• The suitable type of flour for making Char Siu Bao is Pao flour or Hong Kong flour. The low percentage of protein of these types of flour will produce the optimum amount of gluten required for bouncy and soft buns. Both are bleached and can produce white buns normally seen in dim sum stores.
  • The difference between Pao flour and Hong Kong flour is that yeast is added to some Pao flour, and it is not added to Hong Kong flour. You can add more dry yeast even if you use Pao flour just in case the yeast is inactive. If you have difficulty getting Pao flour, you can use cake flour as it contains a similar percentage of gluten, but the color of the Pao will be slightly yellowish.
  • Wheat flour contains protein and when it comes to contact with water, it develops gluten, which gives elasticity and strength to baked goods. Different baking items need different percentages of protein for optimum gluten development. Here is the summary:

Cake flour – 6-8% protein
Pastry flour, Pao flour, Hong Kong flour ( also known as Waterlily flour = 香港水仙面粉) 8-10% protein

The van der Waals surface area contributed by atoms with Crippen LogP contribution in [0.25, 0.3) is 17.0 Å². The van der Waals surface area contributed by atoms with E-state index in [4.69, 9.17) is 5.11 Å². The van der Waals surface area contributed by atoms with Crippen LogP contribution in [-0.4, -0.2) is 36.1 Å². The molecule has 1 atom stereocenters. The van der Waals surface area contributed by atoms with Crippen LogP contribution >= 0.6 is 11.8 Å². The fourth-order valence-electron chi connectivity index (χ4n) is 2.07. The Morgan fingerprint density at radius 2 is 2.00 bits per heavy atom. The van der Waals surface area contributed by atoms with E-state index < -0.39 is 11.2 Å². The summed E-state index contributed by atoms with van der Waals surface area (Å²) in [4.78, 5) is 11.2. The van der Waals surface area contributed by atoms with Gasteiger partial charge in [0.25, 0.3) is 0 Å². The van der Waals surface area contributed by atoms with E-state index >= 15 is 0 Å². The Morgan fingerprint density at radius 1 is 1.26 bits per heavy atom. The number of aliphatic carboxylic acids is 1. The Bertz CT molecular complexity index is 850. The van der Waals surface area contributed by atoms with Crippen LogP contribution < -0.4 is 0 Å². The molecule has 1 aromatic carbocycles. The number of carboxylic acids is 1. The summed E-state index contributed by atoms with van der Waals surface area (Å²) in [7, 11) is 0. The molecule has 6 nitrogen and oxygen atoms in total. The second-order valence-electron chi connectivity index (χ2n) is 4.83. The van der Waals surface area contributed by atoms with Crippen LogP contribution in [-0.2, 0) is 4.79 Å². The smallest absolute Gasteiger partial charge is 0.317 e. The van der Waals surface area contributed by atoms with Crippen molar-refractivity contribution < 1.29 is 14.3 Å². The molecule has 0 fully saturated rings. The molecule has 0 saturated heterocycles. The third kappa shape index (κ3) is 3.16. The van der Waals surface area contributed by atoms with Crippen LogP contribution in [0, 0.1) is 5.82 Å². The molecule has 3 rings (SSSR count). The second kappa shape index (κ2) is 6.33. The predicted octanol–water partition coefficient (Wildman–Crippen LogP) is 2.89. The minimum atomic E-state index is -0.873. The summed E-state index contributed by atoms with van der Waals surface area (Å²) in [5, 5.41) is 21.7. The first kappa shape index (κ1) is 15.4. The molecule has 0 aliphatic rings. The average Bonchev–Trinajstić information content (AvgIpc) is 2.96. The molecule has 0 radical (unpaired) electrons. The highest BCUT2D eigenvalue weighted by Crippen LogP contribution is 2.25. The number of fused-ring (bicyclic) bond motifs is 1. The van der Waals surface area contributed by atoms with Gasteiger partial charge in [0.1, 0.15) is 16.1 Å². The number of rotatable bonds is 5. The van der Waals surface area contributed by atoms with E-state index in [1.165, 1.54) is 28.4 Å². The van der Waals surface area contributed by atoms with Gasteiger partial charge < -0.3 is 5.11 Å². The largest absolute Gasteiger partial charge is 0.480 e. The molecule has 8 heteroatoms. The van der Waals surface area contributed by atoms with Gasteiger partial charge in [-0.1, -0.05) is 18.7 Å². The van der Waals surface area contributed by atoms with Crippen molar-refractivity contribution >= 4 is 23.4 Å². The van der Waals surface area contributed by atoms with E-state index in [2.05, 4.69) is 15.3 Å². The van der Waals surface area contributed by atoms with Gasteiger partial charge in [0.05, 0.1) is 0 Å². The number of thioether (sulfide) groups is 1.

Self-raising flour – 8-9% protein
All-purpose and plain flour – 10-12% protein
Bread flour – 12-14% protein

My proven Char Siu Bao recipe with the juicy filling

Yield: 12

Char Siu Bao Recipe

Char Siu Bao Recipe

Char Siu Bao is the most popular item in the Cantonese dim sum repertoire.

Prep Time 1 hour
Cook Time 10 minutes
Total Time 1 hour 10 minutes

Ingredients

Dough starter

Other ingredients of the dough:

Filling:

Instructions

Fillings:

  1. Heat 3 tablespoons of oil in a pan or wok, sauté the onion for 1 to 2 minutes until soft and transparent. Add the diced chicken breast meat and sauté until the chicken is cooked.
  2. Add the remaining ingredients. Stir and cook until the gravy thickens.
  3. Transfer to a plate and let it cool.

Dough:

  1. Dissolve the dry yeast in water.
  2. Add 200g of pao flour and icing sugar. Mix well and cover for an hour.
  3. Add the ingredients under the title 'Other ingredients of the dough' into the starter mixture and knead for 8 to 10 minutes.
  4. Cover the dough with a piece of damp cloth and let it proves for 30 minutes, or until the size has doubled.
  5. Divide the dough into 50g portions. Let the dough rest for 10 minutes.